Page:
The application deadline for the limited number of 2015 Unit 2A (Ft. Riley) resident-only elk and resident-only either-species/either-sex firearm deer permits are quickly approaching. Hunters have until 11:59 p.m. on July 10, 2015 to apply for these draws, or purchase a preference point. A hunter who does not wish to hunt this year may purchase a preference point that will count toward a firearm either-species/either-sex deer permit in a future drawing or a bonus point for either-sex elk. Unsuccessful applicants automatically receive preference or bonus points.

Draw applications for either of these species can be made by visiting www.ksoutdoors.com and clicking “Hunting,” then “Applications and Fees,” or by calling (620) 672-5911.

Mule Deer by http://jenniferajarrett.blogspot.com/2012/03/deer.html

Mule Deer by http://jenniferajarrett.blogspot.com/2012/03/deer.html


Firearm Either-species/Either-sex Deer permit (white-tailed or mule deer buck, doe or fawn)

General Resident: $37.50

Landowner/Tenant: $22.50

Resident Youth (15 and younger): $17.50

Preference Point: $6.50



Elk – Firearms (Any Elk)

General Resident: $252.50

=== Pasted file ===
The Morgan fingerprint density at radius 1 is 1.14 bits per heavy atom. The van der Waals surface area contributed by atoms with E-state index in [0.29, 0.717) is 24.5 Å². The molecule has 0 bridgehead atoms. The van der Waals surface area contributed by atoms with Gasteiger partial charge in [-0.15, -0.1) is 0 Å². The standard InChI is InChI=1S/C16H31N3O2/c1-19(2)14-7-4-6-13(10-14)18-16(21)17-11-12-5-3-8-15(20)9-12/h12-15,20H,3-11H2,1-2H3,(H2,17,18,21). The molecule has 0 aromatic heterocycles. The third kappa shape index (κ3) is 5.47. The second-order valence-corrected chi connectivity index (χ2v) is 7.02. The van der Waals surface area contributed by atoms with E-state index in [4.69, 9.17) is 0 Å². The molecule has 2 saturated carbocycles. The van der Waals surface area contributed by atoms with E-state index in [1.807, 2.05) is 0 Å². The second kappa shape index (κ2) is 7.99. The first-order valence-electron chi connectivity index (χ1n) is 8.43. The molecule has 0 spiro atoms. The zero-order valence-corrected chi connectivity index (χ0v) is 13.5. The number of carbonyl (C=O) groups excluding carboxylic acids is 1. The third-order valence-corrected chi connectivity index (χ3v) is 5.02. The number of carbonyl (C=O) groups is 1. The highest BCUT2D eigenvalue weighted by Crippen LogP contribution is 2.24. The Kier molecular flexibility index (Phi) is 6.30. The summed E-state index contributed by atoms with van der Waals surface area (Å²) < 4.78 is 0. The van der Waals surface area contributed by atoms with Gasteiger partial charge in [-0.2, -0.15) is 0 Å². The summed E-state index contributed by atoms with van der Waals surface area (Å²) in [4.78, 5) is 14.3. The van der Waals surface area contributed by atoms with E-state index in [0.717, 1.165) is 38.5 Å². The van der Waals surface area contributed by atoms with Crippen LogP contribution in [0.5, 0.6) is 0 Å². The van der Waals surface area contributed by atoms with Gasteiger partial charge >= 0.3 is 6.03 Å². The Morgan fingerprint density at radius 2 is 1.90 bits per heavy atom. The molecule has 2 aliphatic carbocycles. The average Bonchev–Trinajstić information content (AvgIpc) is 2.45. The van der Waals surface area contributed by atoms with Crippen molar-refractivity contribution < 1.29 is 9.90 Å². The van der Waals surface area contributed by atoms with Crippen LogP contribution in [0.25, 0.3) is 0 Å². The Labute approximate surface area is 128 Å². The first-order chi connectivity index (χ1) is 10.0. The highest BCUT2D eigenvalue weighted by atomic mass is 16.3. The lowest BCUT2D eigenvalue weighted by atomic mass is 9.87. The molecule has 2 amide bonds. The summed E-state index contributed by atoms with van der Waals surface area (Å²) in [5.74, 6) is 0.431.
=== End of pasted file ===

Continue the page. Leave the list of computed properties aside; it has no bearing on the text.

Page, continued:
Landowner/Tenant: $127.50

Resident Youth (15 and younger): $127.50

Elk (antlerless)

General resident: $102.50

Landowner/Tenant: $52.50

Resident Youth (15 and younger): $52.50

The fee to apply for an elk permit or purchase a bonus point is $7.69.

Heightened enforcement of BUI laws to take place June 26-28

The Kansas Department of Wildlife, Parks and Tourism (KDWPT) will be participating in the National Association of State Boating Law Administrators “Operation Dry Water” (ODW) event, June 26-28. ODW is a nationally-coordinated effort to reduce the number of accidents and deaths related to boating under the influence (BUI). During this three-day period, KDWPT officers will be conducting increased patrols, breathalyzer tests, and checkpoints, as well as providing boater education and outreach.


“Studies have found that people become impaired faster when boating as opposed to driving due to additional factors such as heat, dehydration, wind and wave action,” said KDWPT assistant director of law enforcement, Major Dan Hesket. “Our goal is to promote awareness of the hazards relating to boat operations while intoxicated and to prevent any accidents, injuries, or deaths due to operating while impaired.”

Hesket encourages anyone who suspects a boater to be intoxicated to dial 911 and provide the operator with the location, the suspect boat’s registration numbers, and a complete description of the operator and passengers.

Boaters whose blood alcohol content (BAC) level exceeds the state limit of .08 percent can expect to be arrested for BUI and face other serious penalties including fines, jail time and loss of boating or even driving privileges.

According to Hesket, the KDWPT Law Enforcement Division averages approximately 11 special enforcement efforts over the ODW weekend, resulting in four to eight BUI arrests each year.

For more information, visit www.operationdrywater.org.